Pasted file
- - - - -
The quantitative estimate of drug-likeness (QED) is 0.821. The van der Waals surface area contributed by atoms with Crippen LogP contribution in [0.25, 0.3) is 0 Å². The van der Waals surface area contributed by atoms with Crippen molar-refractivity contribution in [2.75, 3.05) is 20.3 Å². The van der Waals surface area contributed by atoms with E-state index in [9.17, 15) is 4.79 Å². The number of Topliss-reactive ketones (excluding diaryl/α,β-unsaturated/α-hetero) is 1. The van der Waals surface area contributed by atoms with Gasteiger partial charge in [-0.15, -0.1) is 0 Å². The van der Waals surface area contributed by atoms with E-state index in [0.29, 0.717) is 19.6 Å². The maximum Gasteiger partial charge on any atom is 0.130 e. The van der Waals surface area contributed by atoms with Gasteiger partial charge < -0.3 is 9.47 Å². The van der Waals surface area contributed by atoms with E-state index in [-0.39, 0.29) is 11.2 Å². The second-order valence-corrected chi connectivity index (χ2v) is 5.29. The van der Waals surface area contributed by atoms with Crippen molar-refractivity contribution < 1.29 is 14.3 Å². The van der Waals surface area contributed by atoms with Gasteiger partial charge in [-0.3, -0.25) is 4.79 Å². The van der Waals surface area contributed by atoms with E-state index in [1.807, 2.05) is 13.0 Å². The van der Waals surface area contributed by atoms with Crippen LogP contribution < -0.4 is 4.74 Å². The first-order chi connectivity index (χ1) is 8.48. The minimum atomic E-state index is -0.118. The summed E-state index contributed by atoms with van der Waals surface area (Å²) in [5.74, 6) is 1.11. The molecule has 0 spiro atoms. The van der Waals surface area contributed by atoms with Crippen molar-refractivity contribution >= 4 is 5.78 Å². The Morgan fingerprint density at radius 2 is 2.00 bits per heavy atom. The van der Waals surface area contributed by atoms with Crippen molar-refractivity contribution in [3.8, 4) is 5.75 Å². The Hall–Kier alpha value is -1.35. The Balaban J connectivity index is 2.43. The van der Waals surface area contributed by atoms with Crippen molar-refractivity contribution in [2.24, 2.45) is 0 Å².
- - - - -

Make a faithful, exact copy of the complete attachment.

The quantitative estimate of drug-likeness (QED) is 0.821. The van der Waals surface area contributed by atoms with Crippen LogP contribution in [0.25, 0.3) is 0 Å². The van der Waals surface area contributed by atoms with Crippen molar-refractivity contribution in [2.75, 3.05) is 20.3 Å². The van der Waals surface area contributed by atoms with E-state index in [9.17, 15) is 4.79 Å². The number of Topliss-reactive ketones (excluding diaryl/α,β-unsaturated/α-hetero) is 1. The van der Waals surface area contributed by atoms with Gasteiger partial charge in [-0.15, -0.1) is 0 Å². The van der Waals surface area contributed by atoms with E-state index in [0.29, 0.717) is 19.6 Å². The maximum Gasteiger partial charge on any atom is 0.130 e. The van der Waals surface area contributed by atoms with Gasteiger partial charge < -0.3 is 9.47 Å². The van der Waals surface area contributed by atoms with E-state index in [-0.39, 0.29) is 11.2 Å². The second-order valence-corrected chi connectivity index (χ2v) is 5.29. The van der Waals surface area contributed by atoms with Crippen molar-refractivity contribution < 1.29 is 14.3 Å². The van der Waals surface area contributed by atoms with Gasteiger partial charge in [-0.3, -0.25) is 4.79 Å². The van der Waals surface area contributed by atoms with E-state index in [1.807, 2.05) is 13.0 Å². The van der Waals surface area contributed by atoms with Crippen LogP contribution < -0.4 is 4.74 Å². The first-order chi connectivity index (χ1) is 8.48. The minimum atomic E-state index is -0.118. The summed E-state index contributed by atoms with van der Waals surface area (Å²) in [5.74, 6) is 1.11. The molecule has 0 spiro atoms. The van der Waals surface area contributed by atoms with Crippen molar-refractivity contribution >= 4 is 5.78 Å². The Morgan fingerprint density at radius 2 is 2.00 bits per heavy atom. The van der Waals surface area contributed by atoms with Crippen molar-refractivity contribution in [3.8, 4) is 5.75 Å². The Hall–Kier alpha value is -1.35. The Balaban J connectivity index is 2.43. The van der Waals surface area contributed by atoms with Crippen molar-refractivity contribution in [2.24, 2.45) is 0 Å².